The Nigerian government has announced an indefinite suspension of Twitter activity within the country.
The reason is this. In response to a Nigerian separatist attack on government facilities, President Muhammad Buhari posted a tweet suggesting armed retaliation, and Twitter, like former US President Trump, deleted the tweet.
The day after announcing the indefinite suspension of Twitter, Nigeria said it had instructed the Prosecutor’s Office to immediately prosecute for violating the Twitter ban in the country. Violators who use Twitter through VPNs and other means, for example, are subject to penalties, whether individuals or legal entities.
The Nigerian government has also criticized Twitter for promoting religion and racism, exclusivism and the spread of misinformation, which could lead to national division.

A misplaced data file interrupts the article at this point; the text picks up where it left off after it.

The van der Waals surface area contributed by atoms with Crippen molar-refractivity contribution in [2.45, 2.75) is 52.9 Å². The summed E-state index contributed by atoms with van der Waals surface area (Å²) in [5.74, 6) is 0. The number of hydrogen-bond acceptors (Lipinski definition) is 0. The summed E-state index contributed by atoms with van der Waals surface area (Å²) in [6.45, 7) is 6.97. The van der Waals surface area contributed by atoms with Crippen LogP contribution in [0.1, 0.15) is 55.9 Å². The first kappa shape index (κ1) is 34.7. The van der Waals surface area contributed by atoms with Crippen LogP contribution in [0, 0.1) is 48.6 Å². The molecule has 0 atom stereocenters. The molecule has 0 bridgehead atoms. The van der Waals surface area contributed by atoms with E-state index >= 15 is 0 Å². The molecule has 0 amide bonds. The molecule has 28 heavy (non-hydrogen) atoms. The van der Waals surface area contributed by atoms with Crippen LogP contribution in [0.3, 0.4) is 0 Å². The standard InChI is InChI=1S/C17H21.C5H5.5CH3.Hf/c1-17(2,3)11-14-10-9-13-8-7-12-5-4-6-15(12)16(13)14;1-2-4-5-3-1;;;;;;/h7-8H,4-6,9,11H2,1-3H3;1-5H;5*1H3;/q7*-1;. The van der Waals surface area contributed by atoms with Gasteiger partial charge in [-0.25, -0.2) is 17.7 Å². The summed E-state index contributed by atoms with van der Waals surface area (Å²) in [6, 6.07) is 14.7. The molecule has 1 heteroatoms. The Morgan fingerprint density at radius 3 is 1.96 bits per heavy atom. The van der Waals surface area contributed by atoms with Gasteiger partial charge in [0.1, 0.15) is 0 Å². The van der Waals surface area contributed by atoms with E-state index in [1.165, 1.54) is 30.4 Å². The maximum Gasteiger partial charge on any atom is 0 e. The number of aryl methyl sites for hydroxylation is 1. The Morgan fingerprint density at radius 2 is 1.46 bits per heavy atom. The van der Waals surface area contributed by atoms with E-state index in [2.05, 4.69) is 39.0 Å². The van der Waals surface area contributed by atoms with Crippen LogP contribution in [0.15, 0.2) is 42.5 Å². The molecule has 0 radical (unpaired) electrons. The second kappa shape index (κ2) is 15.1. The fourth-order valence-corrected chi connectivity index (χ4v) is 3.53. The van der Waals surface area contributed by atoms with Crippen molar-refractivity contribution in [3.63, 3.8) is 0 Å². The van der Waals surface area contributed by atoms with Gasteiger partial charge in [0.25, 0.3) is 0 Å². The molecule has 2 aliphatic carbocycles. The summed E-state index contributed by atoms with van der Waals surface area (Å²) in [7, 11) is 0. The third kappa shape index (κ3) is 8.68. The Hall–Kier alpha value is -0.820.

Meanwhile, Twitter, of course, has expressed deep concern about the move, and several human rights groups are vehemently protesting that it will limit freedom of expression in Nigeria. This issue shows the difficulty between Twitter’s policies and compliance with laws and regulations. Twitter often finds itself in a situation where the right thing to do on a case-by-case basis, such as the need to remove tweets that violate policies, while avoiding censorship and potential privacy breaches. Prior to this Nigerian issue, the use of Twitter was used in protests against violence by police commandos that occurred in October last year, and as the protests spread, the government’s use of Twitter drew a lot of antipathy from the government. Related information can be found here.